Changing My Identity
In December 2006, I was diagnosed with Stage 3 breast cancer at the age of 38. At this point in my life, my identity was wife, mother of three boys–ages 3, 2, and 11 months–and lecturer of occupational therapy. In a moment, my identity changed to breast cancer patient. My personal journey through treatment was arduous with life threatening surgical complications, overwhelming due to chemotherapy side effects and anxiety-filled “waiting for the other shoe to drop.”
As an occupational therapist, I had helped many people reconstruct their lives after illness and traumatic accidents. Now, I found myself having to reconstruct my own life. I was adrift and needed to figure out my roles of mom, wife, breast cancer survivor, occupational therapist and lecturer. My mother-in-law, offered some sage advice–that one day I would wake up and have turned the corner. Now I’ll be honest here, I’m a little impatient and was constantly looking for the corner.
Finding That Corner
While in treatment, I attended the YSC National Summit in Washington D.C. One session focused on advocacy and the National Breast Cancer Coalition’s work. Now this was something I could get into! I was able to see the direct relationship between advocacy, research and my own treatment. It was clear there was a lot more work to be done. In my mind, I was trying to put together how all my roles interconnected.
I quickly realized that occupational therapy should be included in cancer treatment. For example, I was told not to lift more than 30 pounds, yet no one offered me any advice or strategies of how to take care of a 30+ pound toddler. This is something I would address with a client if they couldn’t take care of their child. I also thought about energy conservation and lymphedema prevention and role performance. As I bumbled along in a post treatment haze, I was approached by some OT graduate students that wanted to do their research project related to breast cancer. We decided to look at how roles change for women with breast cancer. Things were beginning to mesh for me and I saw that I could contribute to research on survivorship using my skills as an occupational therapist.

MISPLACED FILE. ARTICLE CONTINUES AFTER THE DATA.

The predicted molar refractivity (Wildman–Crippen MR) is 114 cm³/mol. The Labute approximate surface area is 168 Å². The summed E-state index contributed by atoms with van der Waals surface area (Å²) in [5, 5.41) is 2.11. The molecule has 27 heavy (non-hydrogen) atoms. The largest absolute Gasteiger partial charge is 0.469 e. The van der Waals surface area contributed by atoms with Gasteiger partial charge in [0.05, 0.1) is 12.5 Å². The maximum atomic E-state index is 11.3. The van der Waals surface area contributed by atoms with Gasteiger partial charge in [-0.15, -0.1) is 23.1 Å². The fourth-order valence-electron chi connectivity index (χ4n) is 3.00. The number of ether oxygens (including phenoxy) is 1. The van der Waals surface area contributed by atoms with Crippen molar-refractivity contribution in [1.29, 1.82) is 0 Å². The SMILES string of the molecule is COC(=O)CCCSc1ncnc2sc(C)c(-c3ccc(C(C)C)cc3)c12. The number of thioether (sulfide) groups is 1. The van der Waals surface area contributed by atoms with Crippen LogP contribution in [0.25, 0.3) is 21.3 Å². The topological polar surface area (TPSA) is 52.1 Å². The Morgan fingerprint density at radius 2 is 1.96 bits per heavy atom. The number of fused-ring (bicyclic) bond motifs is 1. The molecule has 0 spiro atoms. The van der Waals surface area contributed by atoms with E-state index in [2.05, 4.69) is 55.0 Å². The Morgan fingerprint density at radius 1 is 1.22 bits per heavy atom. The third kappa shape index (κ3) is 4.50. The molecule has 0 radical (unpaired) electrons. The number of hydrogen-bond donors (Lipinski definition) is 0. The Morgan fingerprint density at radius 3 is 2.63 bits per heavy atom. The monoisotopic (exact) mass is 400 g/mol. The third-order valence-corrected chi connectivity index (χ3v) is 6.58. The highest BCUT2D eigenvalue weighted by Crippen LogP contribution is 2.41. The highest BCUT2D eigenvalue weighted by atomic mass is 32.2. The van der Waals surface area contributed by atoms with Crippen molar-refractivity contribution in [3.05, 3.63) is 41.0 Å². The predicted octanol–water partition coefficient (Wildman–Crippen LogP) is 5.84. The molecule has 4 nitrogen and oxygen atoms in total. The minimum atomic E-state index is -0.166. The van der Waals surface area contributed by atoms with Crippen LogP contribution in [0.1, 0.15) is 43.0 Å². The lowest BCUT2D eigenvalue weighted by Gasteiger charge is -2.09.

Back To School
I attended NBCC’s Project Lead in 2010. During lunch, I discussed my work as an occupational therapist and spoke of my interest in survivorship research. I was encouraged to look at cognition and how it changes related to breast cancer treatment, and how it impacts everyday life. As I reassessed where I was at, I decided that it was time to go back to school for a PhD so I could do better research. I enrolled at Virginia Commonwealth University in the Health Related Sciences-Occupational Therapy Doctoral Program. Between attending boys soccer and little league games and helping with homework– it was the support of my family and work colleagues who helped me balance life and being a student.
Where It All Lead
Now I am a doctoral candidate. I’m currently researching the impact of breast cancer treatment on cognition and functional performance. Many a breast cancer survivor has complaints of cognitive changes, but we really haven’t quantified how much this impacts our abilities to do our everyday life activities. Occupational therapy has been named a first line intervention for cancer associated cognitive impairment by the National Comprehensive Cancer Network. So there is a need within my profession to learn more about the cognitive and functional changes after cancer treatment. My cancer journey hasn’t been mapped out well, but I have turned the corner. I’m now able to put together the meaningful things in my life.
The Impact of Chemotherapy and Radiotherapy for Breast Cancer on Cognition and Functional Performance
Ann Marie is currently enrolling individuals, who are Stage 1-3, nearing the completion of treatment–chemotherapy only, radiation only or chemotherapy and radiation. For more information about the study, click here.